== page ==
On Stimming and why “quiet hands”ing an Autistic person is wrong

Trigger warnings for ableism, abusive therapy, prevention of communication, and self injurious behavior (at the very end)

I will never understand how people can justify the use of “quiet hands”. If you are unaware of what this phrase means, or of the implications for autistic people, you need to read Quiet Hands by Julia Bascom.

When a parent, sibling, educator, therapist, medical professional, etc justifies the use of quiet hands, it baffles me. Do they understand what stimming is? Do they realize that my hands are the key to helping me see the world? Or do they just see my movements as separate from me, as a source of embarrassment for them? I tend to think it’s the latter, that it’s because stimming draws unwanted attention that people want to quiet my hands in the first place. They don’t understand the point of stimming, or I think (hope) they wouldn’t try and prevent it.

I could potentially go on and on about how my hands help me connect to a world that is often baffling to me, but I prefer to keep this explanation short and simple. Stimming is communication. Did you get that? Let me say it again, until it sinks in. Stimming is communication.

I recall reading, around the time I began to learn ASL, about D/deaf individuals who were forced into becoming oral, who weren’t allowed to use sign language. I would say ASL rather than sign language, but I’m not all that certain that the practice was US-centric. I recall being horrified, but not being surprised, because boy, did that sound familiar.

I was lucky (?) enough to have not received my autism diagnosis in childhood. I was 30 when the diagnosis was confirmed (though a professional suggested it at age 28). This meant that like many of my peers, I was treated as though any issue I had, any difficulties were a result of laziness or stubborness, not because the world was difficult to live in. I was lucky to avoid ABA and most other therapy, but that didn’t save me from well-meaning teachers and relatives who stilled my fingers, my legs, my body, sometimes even physically restraining me during a meltdown (though they thought of them as “tantrums”). These weren’t bad people. I won’t excuse their behavior, but there was far less known about autism at the time, and I doubt the treatment I received would have changed if I had been diagnosed at age 4, 9, 16, whatever. It probably would have been worse. They focused more on me when they felt I was drawing too much attention – to them, to myself.

I don’t recall being publicly shamed for stimming until I was a teenager. It was on a road trip with my high school choral group, and we had just performed for a church service (did I mention we were a private Christian school?). Afterward, we were seated onstage. I couldn’t look at the minister because of the overhead lights, so I focused on my fingers. I rocked and flapped a bit. I didn’t even notice I was doing it until afterward, when my choral director pulled me aside and scolded me, telling me I was “disrespectful” and “an embarrassment” to my school. I prayed that the ground would swallow me up, and I spent the night in my hotel room crying and feeling ashamed. And for what? For finding a way to deal with my overstimulation? For failing to live up to NT standards?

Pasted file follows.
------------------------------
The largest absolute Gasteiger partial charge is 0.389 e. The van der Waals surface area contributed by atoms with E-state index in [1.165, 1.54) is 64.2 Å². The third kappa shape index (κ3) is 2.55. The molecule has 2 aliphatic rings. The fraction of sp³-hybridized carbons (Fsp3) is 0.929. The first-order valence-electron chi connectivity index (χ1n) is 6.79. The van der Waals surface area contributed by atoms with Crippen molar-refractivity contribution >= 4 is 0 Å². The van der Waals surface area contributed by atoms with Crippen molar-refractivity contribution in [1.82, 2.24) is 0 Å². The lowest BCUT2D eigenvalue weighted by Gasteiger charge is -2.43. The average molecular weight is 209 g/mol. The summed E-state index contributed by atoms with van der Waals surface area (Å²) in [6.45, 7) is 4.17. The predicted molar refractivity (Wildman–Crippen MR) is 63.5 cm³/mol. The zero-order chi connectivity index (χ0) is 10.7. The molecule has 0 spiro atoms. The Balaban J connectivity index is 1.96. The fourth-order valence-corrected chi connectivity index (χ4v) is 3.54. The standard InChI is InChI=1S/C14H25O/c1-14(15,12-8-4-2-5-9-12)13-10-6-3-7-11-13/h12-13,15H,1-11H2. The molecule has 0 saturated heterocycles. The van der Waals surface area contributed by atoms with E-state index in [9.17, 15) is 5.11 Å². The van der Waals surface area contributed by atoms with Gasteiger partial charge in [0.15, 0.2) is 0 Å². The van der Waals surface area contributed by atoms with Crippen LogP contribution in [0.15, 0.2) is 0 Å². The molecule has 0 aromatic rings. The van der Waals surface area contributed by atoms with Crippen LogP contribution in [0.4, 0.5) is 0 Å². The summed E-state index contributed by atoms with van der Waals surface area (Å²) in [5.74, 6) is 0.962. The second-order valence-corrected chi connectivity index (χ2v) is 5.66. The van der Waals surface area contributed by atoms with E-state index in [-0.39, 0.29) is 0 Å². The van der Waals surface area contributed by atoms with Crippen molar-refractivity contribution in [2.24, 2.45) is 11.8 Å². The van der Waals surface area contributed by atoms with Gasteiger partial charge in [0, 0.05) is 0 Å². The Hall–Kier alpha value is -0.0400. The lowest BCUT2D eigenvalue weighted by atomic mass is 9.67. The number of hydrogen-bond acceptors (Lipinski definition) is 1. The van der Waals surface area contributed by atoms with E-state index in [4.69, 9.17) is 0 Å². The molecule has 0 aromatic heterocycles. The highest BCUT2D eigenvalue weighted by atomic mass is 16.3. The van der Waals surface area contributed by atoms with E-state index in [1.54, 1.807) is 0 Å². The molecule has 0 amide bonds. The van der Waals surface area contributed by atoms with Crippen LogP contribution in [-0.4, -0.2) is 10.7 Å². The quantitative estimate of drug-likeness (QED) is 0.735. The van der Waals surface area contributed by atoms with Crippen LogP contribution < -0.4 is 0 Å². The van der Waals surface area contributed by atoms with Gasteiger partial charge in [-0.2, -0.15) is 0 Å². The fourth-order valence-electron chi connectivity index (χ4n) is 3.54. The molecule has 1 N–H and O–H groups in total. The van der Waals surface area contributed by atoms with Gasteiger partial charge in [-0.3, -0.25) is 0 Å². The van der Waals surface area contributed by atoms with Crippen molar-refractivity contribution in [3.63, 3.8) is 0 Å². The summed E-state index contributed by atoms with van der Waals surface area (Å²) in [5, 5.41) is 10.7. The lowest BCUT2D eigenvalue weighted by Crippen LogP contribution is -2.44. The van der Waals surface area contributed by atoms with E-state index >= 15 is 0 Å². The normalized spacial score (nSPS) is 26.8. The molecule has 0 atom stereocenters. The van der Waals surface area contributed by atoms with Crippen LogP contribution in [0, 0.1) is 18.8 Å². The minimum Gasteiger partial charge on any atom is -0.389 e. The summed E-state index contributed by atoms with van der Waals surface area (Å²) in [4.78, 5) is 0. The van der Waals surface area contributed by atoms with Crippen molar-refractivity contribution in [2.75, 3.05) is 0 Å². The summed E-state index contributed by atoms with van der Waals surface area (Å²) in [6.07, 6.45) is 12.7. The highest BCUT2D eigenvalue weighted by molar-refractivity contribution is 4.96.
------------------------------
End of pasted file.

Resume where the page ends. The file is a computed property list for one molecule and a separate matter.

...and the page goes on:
So this is what happens when you “quiet hands” us. It’s the equivalent to duct taping an NT person’s mouth shut or preventing a nonspeaking D/deaf person from signing. You are taking away our natural language. You make interacting with the world that much harder.

Sincere thank you to Brenda Rothman @ Mama Be Good for the inspiration to write this.

Final note: Please understand that this is not talking about self injurious behavior and redirecting that. I used to repeatedly bang my head against the wall until I discovered shaking it rapidly side to side worked just as well, providing the same effect. Investigate the cause of SIB and work to redirect to keep your kids safe. But don’t hold them down.

We are not all on the same side

I’m going to apologize ahead of time, because I know this is probably going to sound disjointed. I hope it make sense in the end.

Also, quick definition time. Allistic = not autistic. Please don’t confuse this with neurotypical/NT, which means non-neurodivergent at all. Some common neurodivergences that aren’t autism are depression, bipolar, ADHD, borderline personality disorder. If it’s in the DSM, it’s probably a neurodivergence. Allistic is specific to the autism community and is an easy way to say not autistic.